Does 3D printing have what it takes to make manufacturing environmentally friendly? Using only as much material as a part or product requires, it would seem so. Iren Bencze asks what, then, stands in the way of its widespread adoption.
From Science in the City to robotics festivals, a signature sight at technology-related events is a crowd of hypnotised-looking children, following a 3D printer building, layer by layer, a vase or animation character. From dentistry to design, the technology is promising to make future manufacturing customisable and renewable (as materials can be made from starch or roots). Yet, according to Newsweek, the industry suffers from ‘a gulf between expectations and realities’, and some analysts have claimed the hype is now over. So, can we make 3D printing live up to its promises?
The answer may lie in controlling irregularities. In fused filament fabrication (FFF), one of the 3D printing methods, a computer controls the release and depositing of melted thermoplastic, layer-by-layer. The molten material solidifies under exposure to a cooler environment, and the printer can add another layer until the 3D object materialises. Just like ordering a prototype from the Replicator on Starship Enterprise, right?
Well, not quite. Yet. While fused filament fabrication serves research, engineering, and development, it wrestles with adhesion-related problems. Molten thermoplastic solidifies as it cools, so the deposited layers can shift, delaminate, warp, or form irregular walls. Under these circumstances, the mechanical properties of the 3D-printed object also suffer from decreased tensile strength and defects caused by porosity. In other words, they suffer from the same drawbacks as wood, which is stronger along the grain than across it.
Award-winning company Laser Engineering and Development Ltd undertook the challenge to overcome this major hurdle. Their proposed LASeeeR next generation FFF 3D printer uses innovative laser technology to try to bring about a great leap forward in the industry.
The LASeeeR technology uniquely uses laser heating to strengthen the inter-layer bond while printing objects. This should increase their strength. Project coordinator Gabor Molnar hopes that the advance will overcome the hurdles 3D printing faces in manufacturing.
Funded by MCST’s FUSION fund, Laser Engineering and Development Ltd is developing a functional prototype that can be integrated into a regular FFF 3D printer. They are collaborating with the Department of Industrial and Manufacturing Engineering (DIME; Faculty of Engineering, University of Malta [UM]) for their specific expertise on polymers. The micro enterprise, which has under five full-timers, had never cooperated with Malta’s academics before, but with the help from the Knowledge Transfer Office at UM, they were introduced to polymer processing and testing specialist Dr Arif Rochman. He brought to the project extensive experience with industrial partners, and DIME contributed state-of-the-art 3D printers for both metals and polymers.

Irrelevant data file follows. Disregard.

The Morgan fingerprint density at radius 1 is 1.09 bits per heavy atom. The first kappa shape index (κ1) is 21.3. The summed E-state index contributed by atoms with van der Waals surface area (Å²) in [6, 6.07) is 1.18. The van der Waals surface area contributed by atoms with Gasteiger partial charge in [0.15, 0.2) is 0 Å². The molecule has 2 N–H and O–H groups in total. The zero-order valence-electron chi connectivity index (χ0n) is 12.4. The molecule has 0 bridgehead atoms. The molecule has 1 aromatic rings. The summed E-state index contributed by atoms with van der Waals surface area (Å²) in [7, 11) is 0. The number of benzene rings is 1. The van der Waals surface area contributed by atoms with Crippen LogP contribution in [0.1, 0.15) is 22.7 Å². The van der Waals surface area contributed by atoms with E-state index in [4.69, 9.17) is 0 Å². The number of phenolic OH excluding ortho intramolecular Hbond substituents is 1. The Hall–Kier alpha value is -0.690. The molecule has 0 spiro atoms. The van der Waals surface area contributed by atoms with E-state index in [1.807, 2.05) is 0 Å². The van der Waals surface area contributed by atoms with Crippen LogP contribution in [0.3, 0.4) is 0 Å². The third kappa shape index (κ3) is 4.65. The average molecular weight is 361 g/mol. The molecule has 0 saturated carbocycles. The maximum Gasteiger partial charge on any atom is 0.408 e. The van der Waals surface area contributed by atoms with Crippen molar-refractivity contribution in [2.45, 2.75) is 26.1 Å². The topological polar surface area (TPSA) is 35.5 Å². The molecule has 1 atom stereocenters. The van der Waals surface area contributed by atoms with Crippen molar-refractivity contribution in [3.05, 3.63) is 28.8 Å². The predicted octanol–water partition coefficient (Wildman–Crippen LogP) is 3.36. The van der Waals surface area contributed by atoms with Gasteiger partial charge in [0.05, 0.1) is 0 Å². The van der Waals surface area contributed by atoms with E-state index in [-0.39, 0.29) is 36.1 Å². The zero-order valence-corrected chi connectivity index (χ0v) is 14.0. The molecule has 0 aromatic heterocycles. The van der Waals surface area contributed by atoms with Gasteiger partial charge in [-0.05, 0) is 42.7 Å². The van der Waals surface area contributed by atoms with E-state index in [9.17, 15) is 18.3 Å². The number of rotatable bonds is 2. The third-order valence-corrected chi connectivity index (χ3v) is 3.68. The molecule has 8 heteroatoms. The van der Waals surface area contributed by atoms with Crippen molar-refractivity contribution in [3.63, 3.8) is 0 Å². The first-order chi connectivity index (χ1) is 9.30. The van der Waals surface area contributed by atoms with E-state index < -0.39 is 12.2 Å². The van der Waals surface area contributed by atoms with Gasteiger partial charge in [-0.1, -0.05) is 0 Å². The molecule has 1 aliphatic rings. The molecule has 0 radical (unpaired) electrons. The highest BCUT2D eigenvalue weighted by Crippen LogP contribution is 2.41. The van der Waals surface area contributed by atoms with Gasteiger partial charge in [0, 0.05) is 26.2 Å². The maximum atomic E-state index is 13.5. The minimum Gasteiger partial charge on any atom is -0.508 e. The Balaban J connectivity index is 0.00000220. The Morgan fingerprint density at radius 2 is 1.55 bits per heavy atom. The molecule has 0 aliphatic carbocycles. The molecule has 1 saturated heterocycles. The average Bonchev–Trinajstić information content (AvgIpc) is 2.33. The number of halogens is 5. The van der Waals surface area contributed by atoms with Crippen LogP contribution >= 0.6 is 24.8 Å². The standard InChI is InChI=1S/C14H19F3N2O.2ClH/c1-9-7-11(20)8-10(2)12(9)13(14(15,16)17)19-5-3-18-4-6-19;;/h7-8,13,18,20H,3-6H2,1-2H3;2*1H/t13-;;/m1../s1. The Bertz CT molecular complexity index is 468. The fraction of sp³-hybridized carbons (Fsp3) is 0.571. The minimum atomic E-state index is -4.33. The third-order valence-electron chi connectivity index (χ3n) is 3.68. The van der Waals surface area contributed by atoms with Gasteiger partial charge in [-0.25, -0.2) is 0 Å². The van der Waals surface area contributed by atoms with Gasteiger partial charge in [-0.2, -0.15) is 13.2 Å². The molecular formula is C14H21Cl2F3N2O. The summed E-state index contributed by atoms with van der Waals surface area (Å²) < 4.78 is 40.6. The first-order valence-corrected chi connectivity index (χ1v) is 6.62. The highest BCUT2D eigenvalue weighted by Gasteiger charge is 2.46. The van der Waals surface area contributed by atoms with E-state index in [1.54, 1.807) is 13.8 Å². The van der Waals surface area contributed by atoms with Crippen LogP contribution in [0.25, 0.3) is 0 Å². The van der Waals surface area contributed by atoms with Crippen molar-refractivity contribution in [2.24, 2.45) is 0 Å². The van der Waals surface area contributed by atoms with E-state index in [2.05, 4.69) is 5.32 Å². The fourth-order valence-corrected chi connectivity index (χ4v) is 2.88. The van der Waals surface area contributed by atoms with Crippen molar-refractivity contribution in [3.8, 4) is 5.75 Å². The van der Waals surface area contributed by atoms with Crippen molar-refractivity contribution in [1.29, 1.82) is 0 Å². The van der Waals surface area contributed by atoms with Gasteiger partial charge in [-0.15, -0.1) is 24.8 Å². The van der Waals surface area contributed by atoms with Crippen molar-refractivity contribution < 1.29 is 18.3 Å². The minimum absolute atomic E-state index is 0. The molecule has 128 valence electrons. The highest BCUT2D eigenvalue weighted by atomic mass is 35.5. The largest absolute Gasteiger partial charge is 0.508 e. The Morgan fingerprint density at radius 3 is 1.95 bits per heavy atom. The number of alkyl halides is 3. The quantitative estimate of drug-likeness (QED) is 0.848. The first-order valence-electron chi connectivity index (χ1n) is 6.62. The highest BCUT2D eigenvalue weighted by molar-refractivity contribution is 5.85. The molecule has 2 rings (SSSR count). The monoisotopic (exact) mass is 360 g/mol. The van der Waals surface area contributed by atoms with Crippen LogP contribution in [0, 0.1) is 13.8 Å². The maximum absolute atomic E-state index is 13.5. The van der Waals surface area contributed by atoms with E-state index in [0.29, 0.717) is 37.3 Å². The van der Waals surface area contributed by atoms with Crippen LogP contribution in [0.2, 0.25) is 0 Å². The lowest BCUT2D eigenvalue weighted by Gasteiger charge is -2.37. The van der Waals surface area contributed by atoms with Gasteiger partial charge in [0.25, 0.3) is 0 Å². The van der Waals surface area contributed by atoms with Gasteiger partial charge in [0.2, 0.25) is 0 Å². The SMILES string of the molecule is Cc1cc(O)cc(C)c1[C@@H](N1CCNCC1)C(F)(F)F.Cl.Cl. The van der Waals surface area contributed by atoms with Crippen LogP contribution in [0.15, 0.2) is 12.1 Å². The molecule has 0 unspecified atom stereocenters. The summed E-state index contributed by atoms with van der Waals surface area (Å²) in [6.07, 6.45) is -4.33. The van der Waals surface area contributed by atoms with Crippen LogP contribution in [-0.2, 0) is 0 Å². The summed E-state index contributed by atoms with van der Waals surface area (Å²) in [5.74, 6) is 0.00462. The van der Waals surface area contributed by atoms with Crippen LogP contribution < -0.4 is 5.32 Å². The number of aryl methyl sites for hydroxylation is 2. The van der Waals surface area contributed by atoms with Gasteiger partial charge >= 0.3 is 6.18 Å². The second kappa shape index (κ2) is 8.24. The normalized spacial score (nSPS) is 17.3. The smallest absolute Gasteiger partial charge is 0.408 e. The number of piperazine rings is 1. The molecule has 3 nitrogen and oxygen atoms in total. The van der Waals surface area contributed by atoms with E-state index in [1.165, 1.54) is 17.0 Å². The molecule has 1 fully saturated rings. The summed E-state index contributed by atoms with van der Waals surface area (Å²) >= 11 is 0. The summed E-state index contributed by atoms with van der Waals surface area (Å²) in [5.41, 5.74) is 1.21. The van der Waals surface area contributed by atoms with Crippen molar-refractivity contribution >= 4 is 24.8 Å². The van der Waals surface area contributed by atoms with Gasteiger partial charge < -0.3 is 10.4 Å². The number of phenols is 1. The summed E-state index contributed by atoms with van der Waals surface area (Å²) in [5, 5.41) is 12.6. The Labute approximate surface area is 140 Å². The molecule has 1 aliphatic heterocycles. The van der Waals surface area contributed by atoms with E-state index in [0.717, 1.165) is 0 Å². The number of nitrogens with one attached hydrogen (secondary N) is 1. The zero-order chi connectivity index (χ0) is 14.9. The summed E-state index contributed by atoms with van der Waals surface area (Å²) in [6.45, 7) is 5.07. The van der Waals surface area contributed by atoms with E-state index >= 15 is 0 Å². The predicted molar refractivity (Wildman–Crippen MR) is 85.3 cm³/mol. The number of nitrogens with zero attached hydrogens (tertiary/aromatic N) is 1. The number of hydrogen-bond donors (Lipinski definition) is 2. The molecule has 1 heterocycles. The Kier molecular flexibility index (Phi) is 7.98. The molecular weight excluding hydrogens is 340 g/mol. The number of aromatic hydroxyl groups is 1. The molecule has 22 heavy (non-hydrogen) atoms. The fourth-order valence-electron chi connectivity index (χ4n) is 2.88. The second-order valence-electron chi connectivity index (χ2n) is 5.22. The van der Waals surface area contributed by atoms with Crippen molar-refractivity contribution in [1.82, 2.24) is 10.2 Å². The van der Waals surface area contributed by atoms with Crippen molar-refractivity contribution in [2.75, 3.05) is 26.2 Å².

Reflecting on the early days of the project, Molnar notes that their main challenge was HR-related. Malta being a small country, it was difficult to find creative professionals with the right expertise. With nationals from Hungary, Italy, Malta, and Indonesia on the team, the current challenge is multicultural management. ‘While it is difficult to coordinate various viewpoints and work styles, cross-cultural knowledge sharing should be the norm for any project with global impact,’ Molnar says.
In the LASeeeR project, DIME is developing special filaments from different polymers that can highly absorb laser radiation. Molnar hopes that the combined academic and industrial expertise will make 3D printing faster. On the average, it can take an hour to print a 5–15 cm tall object with FFF technology. The time depends on filament material and thickness, layer thickness, print nozzle temperature, and so on. Using concentrated energy and more precisely controlled heating, the proposed technology will be able to melt a thicker filament, a 50W laser can heat up the filament from room temperature to printing temperature in one tenth of a second. 3D printing should get hotter and faster.
By overcoming problems in build speed and mechanical strength, this Maltese innovation could contribute to more 3D printers being used to manufacture goods. These printers would make manufacturing more environmentally friendly by reducing the amount of material used and being able to use plant-based polymers. The team’s hope is that beyond patenting the new technology of laser heating to strengthen the inter-layer bond, they will be able to introduce it to factories worldwide.
The print version of the article incorrectly identified a team member’s nationality as Malaysian rather than Indonesian. We apologise for the mistake.